cpmbase equ ? ;subtrack 806h from address at
    location 6

    org cpmbase + 0A02h

    cpi 7fh ;was cpi 08h

    org cpmbase + 0A16h

    cpi 08h ;was cpi 7fh

    Or, you can install the above procedure directly into
    MOVCPM
    if you have MOVCPM.COM on your system disk. The patch is
    applied
    automatically to any size system that you build using
    MOVCPM.
    Make a back-up copy of MOVCPM.COM before using DDT to
    make the
    following changes:


    A>ddt movcpm.com
    DDT VERS 2.2
    NEXT PC
    2700 0100
    -l1402
    1402 CPI 08
    1404 JNZ 0A16
    1407 MOV A,B
    1408 ORA A
    1409 JZ 09EF
    140C DCR B
    140D LDA 0B0C
    1410 STA 0B0A
    1413 JMP 0A70
    1416 CPI 7F
    1418 JNZ 0A26
    -s1403
    1403 08 7f
    1404 C2 .
    -s1417
    1417 7f 8
    1418 C2 .
    -g0

    A>save 38 movcpm1.com


    Use the new program MOVCPM1.COM in place of MOVCPM.COM.
    The
    BACKSPACE and RUBOUT key functions are reversed for any
    CP/M
    system generated with MOVCPM1.COM.

    Procedure to make RUBOUT identical to BACKSPACE:

    Before you install this patch, the code at cpmbase +
    0A1Bh
    should read:

    mov a,b
    ora a
    jz cpmbase + 09EFh
    mov a,m
    dcr b
    dcx h
    jmp cpmbase + 0AA9h




    Patch into the SYSGEN or MOVCPM image exactly as you
    would
    patch in a new version of your BIOS, using the DDT i
    command
    followed by the DDT r command. Use the same offset as your
    custom
    BIOS and install the following code:


    cpmbase equ ?
    ;
    ;
    org cpmbase + 0A1Bh
    ;
    mvi a,8h
    jmp cpmbase + 0A07h
    end


    Or, you can install the above procedure directly into
    MOVCPM
    if you have MOVCPM.COM on your system disk. The
    patch is
    installed automatically in any size system that you build
    using
    MOVCPM. Make a back-up copy of MOVCPM.COM before using
    DDT to
    make the following changes.

    A>ddt movcpm.com
    DDT VERS 2.2
    NEXT PC
    2700 0100
    -l141b
    141B MOV A,B
    141C ORA A
    141D JZ 09EF
    1420 MOV A,M
    1421 DCR B
    . . .

    -a141b
    141B mvi a,8
    141D jmp a07
    1420 .
    -g0

    A>save 38 movcpm1.com


    Use the new program MOVCPM1.COM in place of MOVCPM.COM.
    The
    RUBOUT and BACKSPACE key functions are identical in any
    CP/M
    system generated with MOVCPM1.COM.

    Licensed users are granted the right to include
    these
    modifications in CP/M V2.2 software.
    ----- end of CPM22APN.02 -----

    Source shows that the key sending 07FH is meant, use The Source Luke.

    > I have an ASR-33 Teletype, that's why I spotted your mixing.


    That key was labeled RUB, RUBOUT, DEL, ERASE, <---, even worse on some
    terminals it is labeled BS while it won't send a BS.

    > (Just by coincidence, I published a WS4UTF article, the 4 April 2008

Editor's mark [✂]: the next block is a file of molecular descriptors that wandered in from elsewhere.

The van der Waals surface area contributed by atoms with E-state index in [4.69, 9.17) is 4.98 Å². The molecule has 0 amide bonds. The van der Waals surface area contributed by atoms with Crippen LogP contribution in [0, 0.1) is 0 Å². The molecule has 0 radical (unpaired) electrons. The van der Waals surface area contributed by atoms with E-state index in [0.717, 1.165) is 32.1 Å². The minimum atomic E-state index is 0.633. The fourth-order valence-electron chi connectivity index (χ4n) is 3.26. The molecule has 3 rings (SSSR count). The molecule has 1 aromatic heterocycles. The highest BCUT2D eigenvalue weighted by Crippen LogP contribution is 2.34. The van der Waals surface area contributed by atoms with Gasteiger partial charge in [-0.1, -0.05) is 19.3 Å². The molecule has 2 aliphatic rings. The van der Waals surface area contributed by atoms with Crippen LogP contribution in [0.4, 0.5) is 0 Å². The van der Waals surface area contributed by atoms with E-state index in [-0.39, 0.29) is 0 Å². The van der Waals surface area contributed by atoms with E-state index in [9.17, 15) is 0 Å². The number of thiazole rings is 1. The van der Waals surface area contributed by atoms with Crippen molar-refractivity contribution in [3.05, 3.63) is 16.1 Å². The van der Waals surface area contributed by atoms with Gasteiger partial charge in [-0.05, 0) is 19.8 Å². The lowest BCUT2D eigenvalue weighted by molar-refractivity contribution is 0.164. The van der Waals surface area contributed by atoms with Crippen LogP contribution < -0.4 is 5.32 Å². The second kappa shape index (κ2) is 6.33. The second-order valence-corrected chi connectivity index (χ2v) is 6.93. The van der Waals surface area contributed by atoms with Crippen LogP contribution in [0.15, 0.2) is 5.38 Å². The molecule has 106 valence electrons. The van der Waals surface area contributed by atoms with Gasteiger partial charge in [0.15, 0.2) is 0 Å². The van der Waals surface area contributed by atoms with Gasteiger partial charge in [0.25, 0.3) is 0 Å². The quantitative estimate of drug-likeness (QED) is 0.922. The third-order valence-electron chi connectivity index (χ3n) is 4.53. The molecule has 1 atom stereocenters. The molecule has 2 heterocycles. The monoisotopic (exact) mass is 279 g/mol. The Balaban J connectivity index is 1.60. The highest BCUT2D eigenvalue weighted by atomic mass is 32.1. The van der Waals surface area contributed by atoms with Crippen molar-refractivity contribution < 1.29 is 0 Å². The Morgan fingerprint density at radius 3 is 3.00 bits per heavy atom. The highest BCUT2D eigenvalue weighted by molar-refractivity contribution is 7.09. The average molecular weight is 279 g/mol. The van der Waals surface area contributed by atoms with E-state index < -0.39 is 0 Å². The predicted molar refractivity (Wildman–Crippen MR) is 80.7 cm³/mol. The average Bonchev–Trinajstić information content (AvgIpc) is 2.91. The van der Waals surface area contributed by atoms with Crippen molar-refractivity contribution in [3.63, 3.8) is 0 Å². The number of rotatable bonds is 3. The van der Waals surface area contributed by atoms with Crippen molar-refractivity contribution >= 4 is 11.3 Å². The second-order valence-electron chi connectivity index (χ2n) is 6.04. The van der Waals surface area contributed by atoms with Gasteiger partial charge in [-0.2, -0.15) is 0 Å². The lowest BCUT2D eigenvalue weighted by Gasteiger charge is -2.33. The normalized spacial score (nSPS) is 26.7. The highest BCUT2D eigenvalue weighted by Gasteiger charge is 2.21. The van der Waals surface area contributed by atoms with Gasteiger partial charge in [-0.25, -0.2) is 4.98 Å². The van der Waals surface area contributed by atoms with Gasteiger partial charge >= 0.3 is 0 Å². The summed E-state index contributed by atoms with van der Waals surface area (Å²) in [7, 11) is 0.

> on the comp.os.cpm Newsgroup, dealing with the character set of the
    > ASR-33 TTY. If you re-read it, you will notice that BS did not exist,
    > then.)
    >
    > (What you tell about BackSpace / RUBOUT is also deal with in CP/M
    > Plus, in the SCB.)


    All DRI OS's later than CP/M 1.4 deal with that in some way.

    > Just to make it more clear to Newbies, maybe you could use DEL (7FH)
    > instead of RUBOUT?


    I don't know what is displayed on the Newbies rubout key, and it might
    look pretty interesting on Asian keyboards for Europeans ;-)

    >
    > Yours Sincerely,
    > Mr. Emmanuel Roche, France
    >


    Enjoy,
    Udo Munk
    --
    The real fun is building it and then using it...

  5. Re: CP/M 2 sources updated

    In article <08df1321-784e-4fcf-9284-19537494c752@f63g2000hsf.googlegroups.com>,
    "Mr Emmanuel Roche, France" writes:
    > Hello, Udo!
    >
    >> The patch CPM22APN.02 applied to the patched sources describes 2
    >> patches: one reverses function of rubout and backspace keys, the other
    >> makes both keys working identical. So far the first patch had been
    >> applied, but on some systems (Windows) the backspace key sends CNTL-H
    >> instead of rubout causing problems. Now the second patch is applied.

    >
    > Just one question, to clarify your message.
    >
    > BackSpace (BS) 08H is an ASCII control character.
    >
    > RUBOUT is not. (It was the label of a key on the ASR-33 Teletype.)
    >
    > So, what do you mean by "RUBOUT"?


    RUBOUT is usally synonomous with DEL 0x7F in ACII
    It has all the bits turned on and on the Teletype it punched all the
    holes across the tape effectively "rubing out" the any character that
    had been punched in previously. It goes back to BAUDOT a precursor
    of ASCII in the teletype world.

    >
    > I have an ASR-33 Teletype, that's why I spotted your mixing.
    >
    > (Just by coincidence, I published a WS4UTF article, the 4 April 2008
    > on the comp.os.cpm Newsgroup, dealing with the character set of the
    > ASR-33 TTY. If you re-read it, you will notice that BS did not exist,
    > then.)


    Originally, in the teletype world, BS was a mechanical function of the
    tape punch use din conjunction with RUBOUT to correct mistakes.

    >
    > (What you tell about BackSpace / RUBOUT is also deal with in CP/M
    > Plus, in the SCB.)
    >
    > Just to make it more clear to Newbies, maybe you could use DEL (7FH)
    > instead of RUBOUT?


    Looks like you already knew all that.

    --
    Bill Gunshannon | de-moc-ra-cy (di mok' ra see) n. Three wolves
    billg999@cs.scranton.edu | and a sheep voting on what's for dinner.
    University of Scranton |
    Scranton, Pennsylvania | #include

  6. Re: CP/M 2 sources updated

    Hello, Udo!

    > > So, what do you mean by "RUBOUT"?

    >
    > With that I mean what DRI means.
    >
    > ----- start of CPM22APN.02 -----
    > * * * * * * * * * * * * * * * * * *CP/M * V2.2
    > * * * * * * * * * * * * * * * Application Note 02, 2/20/82
    > * * * * * * * * * Reversing the BACKSPACE and RUBOUT KeyFunctions and
    > * * * * * * * * * * * * * Making RUBOUT Identical to BACKSPACE


    Now, I understand. It is not the first time that I noticed that DRI
    used the name "RUBOUT" in its doc. It is what the Americans call
    "legacy", since Gary Kildall used an ASR-33 Teletype when he booted CP/
    M for the first time. (Among my stuff, I even have a picture of his
    system in the Naval Postgraduate School. The picture is small, and
    fuzzy from the photocopy, but you clearly see an ASR-33 Teletype. So,
    since it was the keyboard that he used, it was natural for him to use
    the name "RUBOUT", despite publishing ASCII code charts.)

    Yours Sincerely,
    Mr. Emmanuel Roche, France